Thus, instead of scrambling to find receipts right before April, make it a practice to file them and keep track of your expenses.
8) Registering your firm as a wrong entity
If you end up paying more taxes as a sole proprietor, it’s wiser to change your business entity to an S-corporation. Similarly, if it lowers your tax burden, you can choose an LLC or C-corporation. Always consult your CPA or tax professional before making a decision.
Hence, by filing as a sole proprietor in the United States, you can take advantage of over 28 tax deductions. You can also put your tax savings to good use and go for business expansion.
If the IRS comes knocking on your door, prepare the necessary receipts and documentation to back them up. If you correct the aforementioned errors, you may soon find yourself staring at a sizable return.
On 27th March 2020, the US President Donald Trump had signed the CARES (Coronavirus Aid, Relief, and Economic Security) Act into law. This CARES Act also led to the initiation of a $2 billion Stimulus package which can be said as the largest emergency relief bill passed in the history of America so far.
A part of this Stimulus package includes cash payment to the eligible Americans which has been termed as “Stimulus Check” by common people and as “Economic Impact Payment” by the IRS. Technically, Stimulus checks is an advanced tax credit meant to offset an individual’s federal income taxes for 2020.
So, now there are numerous queries related to the eligibility of obtaining Stimulus checks popping up in the minds of the Americans.
Who is eligible to obtain Stimulus checks?
The basic eligibility for obtaining Stimulus checks from the US Government can be summarized below.
You must be a US citizen or a US National or a US resident alien.
You must not have been claimed as a dependent on the tax return of someone else.
Your Adjusted Gross Income (AGI) in 2018 or 2019 should be below the threshold for your filing status.
You should have filed a tax return for the year 2018, 2019 or should have Social Security Benefit Statement, or Form SSA-1099, or Form RRB-1099 or Social Security Equivalent Benefit Statement.
The Stimulus Check payment which would be obtained as per the AGI threshold can be summarized as below.
a.A single individual or married but filing tax returns separately
If your Adjusted Gross Income (AGI) is below $75,000 then the Stimulus Check received would be an amount of $1200.
In case of your Adjusted Gross Income (AGI) being more than $75,000, the amount received as Stimulus Check would be reduced by $5 for every $100 increase in the AGI above $75,000.
You would also receive an additional $500 for each qualifying child who is below the age of 17 years.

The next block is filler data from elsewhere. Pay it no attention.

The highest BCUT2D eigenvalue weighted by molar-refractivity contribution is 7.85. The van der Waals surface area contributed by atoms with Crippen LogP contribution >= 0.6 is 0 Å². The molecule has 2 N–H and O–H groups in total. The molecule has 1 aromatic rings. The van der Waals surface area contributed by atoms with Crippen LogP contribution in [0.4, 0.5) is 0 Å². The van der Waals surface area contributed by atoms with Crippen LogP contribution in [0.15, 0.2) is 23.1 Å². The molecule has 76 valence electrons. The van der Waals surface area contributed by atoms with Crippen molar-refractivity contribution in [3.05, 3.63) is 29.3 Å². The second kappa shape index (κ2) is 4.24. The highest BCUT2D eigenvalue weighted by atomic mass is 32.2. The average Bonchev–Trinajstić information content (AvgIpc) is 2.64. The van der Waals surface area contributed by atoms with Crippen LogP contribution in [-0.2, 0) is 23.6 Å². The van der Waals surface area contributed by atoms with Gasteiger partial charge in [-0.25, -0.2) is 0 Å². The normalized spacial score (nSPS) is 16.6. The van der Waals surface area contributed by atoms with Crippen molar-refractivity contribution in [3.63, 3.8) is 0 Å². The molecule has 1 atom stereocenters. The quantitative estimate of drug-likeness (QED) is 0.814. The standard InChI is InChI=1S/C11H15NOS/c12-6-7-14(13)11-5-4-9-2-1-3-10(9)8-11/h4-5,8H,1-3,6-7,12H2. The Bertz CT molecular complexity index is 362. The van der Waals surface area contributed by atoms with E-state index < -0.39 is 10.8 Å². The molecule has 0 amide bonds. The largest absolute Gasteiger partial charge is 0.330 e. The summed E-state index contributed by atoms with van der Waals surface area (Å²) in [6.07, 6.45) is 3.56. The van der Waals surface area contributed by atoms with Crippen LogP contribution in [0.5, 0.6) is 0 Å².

In case your AGI is above $99,000 and no qualifying children are claimed, there would be no Stimulus Check obtained.
b.Married couples filing tax returns jointly
If you are married and filing tax jointly with an AGI which is less than $150,000 the Stimulus Check received would be $2400.
In case the AGI is more than $150,000 the Stimulus Check would be reduced by $5 for every $100 increase in the AGI above $150,000.
You can also obtain an additional $500 for each qualifying child who is below the age of 17 years.
In case the AGI is above $198,000 and no qualifying children are claimed, there would be no Stimulus Check obtained.
c.Individuals filing tax returns as the “Head of Household”
1. In this case, if the AGI is less than $112,500 the Stimulus Check received would be $1200.
2. In case the AGI lies in between $112500 and $136500 the Stimulus Check would be reduced by $5 for every $100 increase in the AGI above $112,500.
3. You would obtain an additional $500 for each qualifying child who is below the age of 17 years.
4. In case the AGI is above $136,500 and no qualifying children are claimed, there would be no Stimulus Check obtained.
Qualifying criteria for a dependent to receive the Stimulus payment
You must be claiming your dependents in case of your tax returns.
Your dependents must be below the age of 17 years.
Your dependents should be a US national or a US citizen or a US resident alien.
They must be related to you either by blood, marriage or by adoption.
Your dependents must have lived with you for at least half of the year.
Moreover, some more additional information related to the qualifying criteria of dependents can be noted below.
Your dependent must have a valid Social Security Number (SSN) to qualify for the receipt of Stimulus payment.
There is no limit on the number of dependents who can be eligible for obtaining the additional $500 in Stimulus check from a particular household.
In case you are claiming your child as a dependent and your child also files his tax then he would be qualifying for an additional $500 payment as your dependent. He would not be considered eligible for his Stimulus payment.
In case you have not filed your 2019 tax return and your dependent was 16 years while filing 2018 returns, then he is eligible to obtain the $500 Stimulus payment.
Hence, with the Stimulus Checks being an effective method to overcome the financial crisis caused by COVID-19 it is advisable to file your 2019 tax returns soon if you have not done so yet.